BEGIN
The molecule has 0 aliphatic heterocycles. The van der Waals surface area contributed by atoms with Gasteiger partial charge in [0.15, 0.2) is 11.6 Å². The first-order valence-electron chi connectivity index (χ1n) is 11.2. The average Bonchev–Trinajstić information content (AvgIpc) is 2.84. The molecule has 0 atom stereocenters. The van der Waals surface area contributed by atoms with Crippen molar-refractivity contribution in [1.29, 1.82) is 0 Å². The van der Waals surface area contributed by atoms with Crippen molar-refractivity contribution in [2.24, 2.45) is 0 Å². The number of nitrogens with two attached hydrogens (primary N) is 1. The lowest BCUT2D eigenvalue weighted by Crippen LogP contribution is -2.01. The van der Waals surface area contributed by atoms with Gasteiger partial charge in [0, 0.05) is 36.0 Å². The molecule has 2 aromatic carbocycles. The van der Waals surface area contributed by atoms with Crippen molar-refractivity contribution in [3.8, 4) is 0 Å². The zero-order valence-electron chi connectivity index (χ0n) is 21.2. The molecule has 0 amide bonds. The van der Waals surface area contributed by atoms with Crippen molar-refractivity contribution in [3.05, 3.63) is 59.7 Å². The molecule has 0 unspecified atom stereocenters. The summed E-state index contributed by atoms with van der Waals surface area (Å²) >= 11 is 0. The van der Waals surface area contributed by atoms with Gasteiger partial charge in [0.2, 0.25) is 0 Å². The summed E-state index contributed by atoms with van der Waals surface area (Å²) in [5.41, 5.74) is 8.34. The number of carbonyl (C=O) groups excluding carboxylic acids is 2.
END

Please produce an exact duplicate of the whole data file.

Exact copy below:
The molecule has 0 aliphatic heterocycles. The van der Waals surface area contributed by atoms with Gasteiger partial charge in [0.15, 0.2) is 11.6 Å². The first-order valence-electron chi connectivity index (χ1n) is 11.2. The average Bonchev–Trinajstić information content (AvgIpc) is 2.84. The molecule has 0 atom stereocenters. The van der Waals surface area contributed by atoms with Crippen molar-refractivity contribution in [1.29, 1.82) is 0 Å². The van der Waals surface area contributed by atoms with Crippen molar-refractivity contribution in [2.24, 2.45) is 0 Å². The number of nitrogens with two attached hydrogens (primary N) is 1. The lowest BCUT2D eigenvalue weighted by Crippen LogP contribution is -2.01. The van der Waals surface area contributed by atoms with Gasteiger partial charge in [0, 0.05) is 36.0 Å². The molecule has 2 aromatic carbocycles. The van der Waals surface area contributed by atoms with Crippen molar-refractivity contribution in [3.8, 4) is 0 Å². The zero-order valence-electron chi connectivity index (χ0n) is 21.2. The molecule has 0 amide bonds. The van der Waals surface area contributed by atoms with Crippen molar-refractivity contribution in [3.05, 3.63) is 59.7 Å². The molecule has 0 unspecified atom stereocenters. The summed E-state index contributed by atoms with van der Waals surface area (Å²) >= 11 is 0. The van der Waals surface area contributed by atoms with Gasteiger partial charge in [0.2, 0.25) is 0 Å². The summed E-state index contributed by atoms with van der Waals surface area (Å²) in [5.41, 5.74) is 8.34. The number of carbonyl (C=O) groups excluding carboxylic acids is 2.